At his office cubicle, Bill often listened to music that his colleague John hated. When John complained, Bill answered with a Latin phrase: De gustibus non est disputandum. It means, “In matters of taste, there can be no disputes.”
This is often how we view our disputes over Christian liberty. It is tempting to see our differences as little more than disagreements about taste. Since they are subjective, they cannot be resolved.
We also use the language of rights. We are convinced that we have the right to act according to our own tastes. To restrict our tastes is a capitulation to legalism. This false perspective is reflected in the Corinthian slogan, “I have the right to do anything” (v. 23). Paul counters this philosophy with an important observation: “Not everything is beneficial.” Even things which may be technically “legal” for us may not be constructive.
We cannot settle questions of Christian liberty by demanding a chapter-and-verse justification, for what is not explicitly forbidden is not always permissible. It is certainly not always wise. What may be acceptable behavior for one person can be dangerous for another. But how do we know where to draw the boundary lines?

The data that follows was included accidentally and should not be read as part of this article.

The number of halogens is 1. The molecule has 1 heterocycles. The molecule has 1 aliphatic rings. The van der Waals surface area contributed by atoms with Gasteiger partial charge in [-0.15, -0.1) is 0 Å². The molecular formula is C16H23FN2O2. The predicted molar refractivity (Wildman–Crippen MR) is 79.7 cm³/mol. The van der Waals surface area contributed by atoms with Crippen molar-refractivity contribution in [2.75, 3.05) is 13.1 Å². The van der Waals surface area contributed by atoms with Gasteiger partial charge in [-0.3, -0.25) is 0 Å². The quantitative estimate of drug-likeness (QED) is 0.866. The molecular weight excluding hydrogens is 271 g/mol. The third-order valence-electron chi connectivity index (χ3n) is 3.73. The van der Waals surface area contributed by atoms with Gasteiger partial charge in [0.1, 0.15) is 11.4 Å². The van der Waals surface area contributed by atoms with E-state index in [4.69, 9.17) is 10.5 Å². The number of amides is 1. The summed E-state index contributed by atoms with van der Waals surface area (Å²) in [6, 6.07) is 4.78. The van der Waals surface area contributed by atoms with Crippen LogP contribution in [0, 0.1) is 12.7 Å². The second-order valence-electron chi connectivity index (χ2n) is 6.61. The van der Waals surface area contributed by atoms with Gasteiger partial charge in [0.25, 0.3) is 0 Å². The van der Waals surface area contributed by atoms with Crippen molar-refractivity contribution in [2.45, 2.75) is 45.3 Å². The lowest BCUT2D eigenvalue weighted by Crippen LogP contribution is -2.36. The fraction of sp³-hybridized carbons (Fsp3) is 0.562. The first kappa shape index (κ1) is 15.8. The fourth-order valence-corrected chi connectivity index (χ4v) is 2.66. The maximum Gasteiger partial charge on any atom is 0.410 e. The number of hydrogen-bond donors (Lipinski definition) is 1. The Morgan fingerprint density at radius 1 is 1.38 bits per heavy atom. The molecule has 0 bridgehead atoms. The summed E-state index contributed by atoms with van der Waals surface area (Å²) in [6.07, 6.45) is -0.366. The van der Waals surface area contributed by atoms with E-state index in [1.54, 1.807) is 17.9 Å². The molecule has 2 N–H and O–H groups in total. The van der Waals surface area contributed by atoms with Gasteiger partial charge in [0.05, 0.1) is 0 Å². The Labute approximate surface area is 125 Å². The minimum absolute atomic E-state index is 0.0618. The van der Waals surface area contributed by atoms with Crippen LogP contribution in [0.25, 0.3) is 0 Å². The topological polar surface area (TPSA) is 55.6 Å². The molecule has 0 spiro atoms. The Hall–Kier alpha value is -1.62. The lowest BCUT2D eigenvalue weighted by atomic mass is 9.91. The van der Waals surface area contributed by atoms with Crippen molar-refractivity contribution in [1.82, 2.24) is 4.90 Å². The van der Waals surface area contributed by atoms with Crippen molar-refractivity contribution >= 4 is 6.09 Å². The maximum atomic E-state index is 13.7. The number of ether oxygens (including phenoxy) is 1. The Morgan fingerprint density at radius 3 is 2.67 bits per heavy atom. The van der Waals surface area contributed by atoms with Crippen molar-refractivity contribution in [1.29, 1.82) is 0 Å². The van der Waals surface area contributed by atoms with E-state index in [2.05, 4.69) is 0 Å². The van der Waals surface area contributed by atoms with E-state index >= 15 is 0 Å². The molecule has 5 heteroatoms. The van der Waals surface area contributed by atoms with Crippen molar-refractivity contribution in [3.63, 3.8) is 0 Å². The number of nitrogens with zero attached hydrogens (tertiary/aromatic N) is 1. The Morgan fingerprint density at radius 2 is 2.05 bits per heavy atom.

The question of benefit is one test. What kind of an effect does the practice have on those who engage in it? Is it beneficial? Does it build us up? Or is it destructive? The other test is conscience. Does my practice contribute to the violation of another person’s conscience? It is important to recognize that this is not a test of conviction. The fact that someone believes a certain practice is wrong for Christians does not automatically obligate others to adopt their belief (v. 29).
This is not a matter of yielding to other people’s tastes. It is a matter of glorifying God. The key question to ask is whether our participation in a practice is going to cause others to do what they are convinced is wrong. Try not to cause others to stumble by your actions. Make the good of others your priority.